- Describe the impact of placement, style, and coloring when incorporating graphics into a message
Once you’ve decided what graph or chart to use, we need to make sure it fits with our visual media usage standards. It needs to make your message more accessible by being:
- Clean and simple
- On brand
Let’s build a pie chart and apply each of these standards to it as we go along.
Say you want to give a quarter bonus to the best member of each department, and you have settled on giving a $50 gift card for a movie theater. You have surveyed the company to determine which local cinemas are used by your employees to see movies. You have decided to make a pie chart from the results, because you’re looking to show the composition of your employees and their movie-going preferences.
At the moment, your pie chart looks like this:
Figure 1 is definitely not clean and simple. There is so much to look at here that it’s hard to see anything. No one will find this useful. In fact, a rule of thumb for pie charts is that if you have more than ten categories, you should present the information differently. (There’s something called an exploding pie chart if you want to check that out.)
So how do we simplify the data? To begin with, we need to narrow down the categories. In this case, you could display theaters by company, rather than location, since all theaters of the same company will take the same gift card. Let’s take a look at how the revised chart would look in Figure 2:
Now we’re getting somewhere! This is a much easier chart to read. We can see at a glance that nearly half of our employees go to a movie theater owned by AAA, and smaller portions see films at the BBB and CCC theaters. This information has become way more accessible for the reader.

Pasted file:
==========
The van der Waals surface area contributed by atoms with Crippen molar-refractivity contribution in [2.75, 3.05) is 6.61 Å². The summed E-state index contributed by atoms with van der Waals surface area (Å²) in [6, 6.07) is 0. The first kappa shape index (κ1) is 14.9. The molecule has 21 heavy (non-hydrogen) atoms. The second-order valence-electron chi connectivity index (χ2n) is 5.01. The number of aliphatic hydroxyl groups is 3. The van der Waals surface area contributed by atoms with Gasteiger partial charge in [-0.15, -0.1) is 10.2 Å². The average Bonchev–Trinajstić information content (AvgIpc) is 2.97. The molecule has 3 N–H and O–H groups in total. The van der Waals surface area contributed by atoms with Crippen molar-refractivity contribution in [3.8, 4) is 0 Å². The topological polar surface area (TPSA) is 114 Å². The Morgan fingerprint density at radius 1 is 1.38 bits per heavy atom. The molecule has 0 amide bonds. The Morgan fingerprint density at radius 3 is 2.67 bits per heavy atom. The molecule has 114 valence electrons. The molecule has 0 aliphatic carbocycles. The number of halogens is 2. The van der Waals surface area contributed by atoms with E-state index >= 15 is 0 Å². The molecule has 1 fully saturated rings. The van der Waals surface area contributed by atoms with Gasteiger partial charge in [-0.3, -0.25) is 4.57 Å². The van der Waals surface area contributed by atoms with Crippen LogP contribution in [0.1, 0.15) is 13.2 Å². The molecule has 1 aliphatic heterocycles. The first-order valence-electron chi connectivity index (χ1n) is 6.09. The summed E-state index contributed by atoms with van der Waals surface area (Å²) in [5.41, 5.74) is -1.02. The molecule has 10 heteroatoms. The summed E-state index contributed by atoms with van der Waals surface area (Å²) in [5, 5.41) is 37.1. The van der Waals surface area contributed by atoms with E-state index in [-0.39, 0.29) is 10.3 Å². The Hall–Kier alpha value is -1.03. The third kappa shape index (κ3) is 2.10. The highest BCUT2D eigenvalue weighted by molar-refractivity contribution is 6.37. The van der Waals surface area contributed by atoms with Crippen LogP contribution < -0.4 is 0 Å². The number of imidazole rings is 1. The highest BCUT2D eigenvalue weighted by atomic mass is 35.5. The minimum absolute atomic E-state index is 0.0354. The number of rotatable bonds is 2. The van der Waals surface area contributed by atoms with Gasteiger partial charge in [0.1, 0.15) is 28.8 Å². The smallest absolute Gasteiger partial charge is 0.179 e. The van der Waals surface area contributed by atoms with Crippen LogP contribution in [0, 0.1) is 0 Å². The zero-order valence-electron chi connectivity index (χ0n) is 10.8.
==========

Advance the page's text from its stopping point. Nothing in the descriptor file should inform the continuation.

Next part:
We’ve also chosen some bold, pleasing colors here. We can clearly tell what part of the pie belongs to BBB and what part belongs to the others. This is clean and simple!
Once we’ve achieved that, we must make it uniform. Do the rest of your charts, tables and graphs use the same bold, pleasing colors we use here? Have we chosen the same font size for our chart key? If the answer is yes, we can move on. We know that we are sharing information without distracting the reader.
Now we ask ourselves, is this data persuasive? Well, that depends on the story you’re looking to tell. In this case, your best option is to purchase gift cards for AAA theaters because that is what your data is telling, since most of your employees enjoy seeing movies there. So let’s give this a title:
Figure 3 a bit more persuasive. This immediately tells the reader “AAA Complexes are our employees’ favorite movie theater.”
Now, is your chart on brand? If your company’s palette of colors includes blue, red, yellow and green, then yes! We are on brand. If your company uses different colors, go ahead and change them. A lot of companies have very specific color requirements, even for internal projects, so be sure to look out for your company’s style requirements! For this project, it’s as easy as that.
You’ve made the point of this communication very easy and accessible by making these changes and following our standards of visual media communication!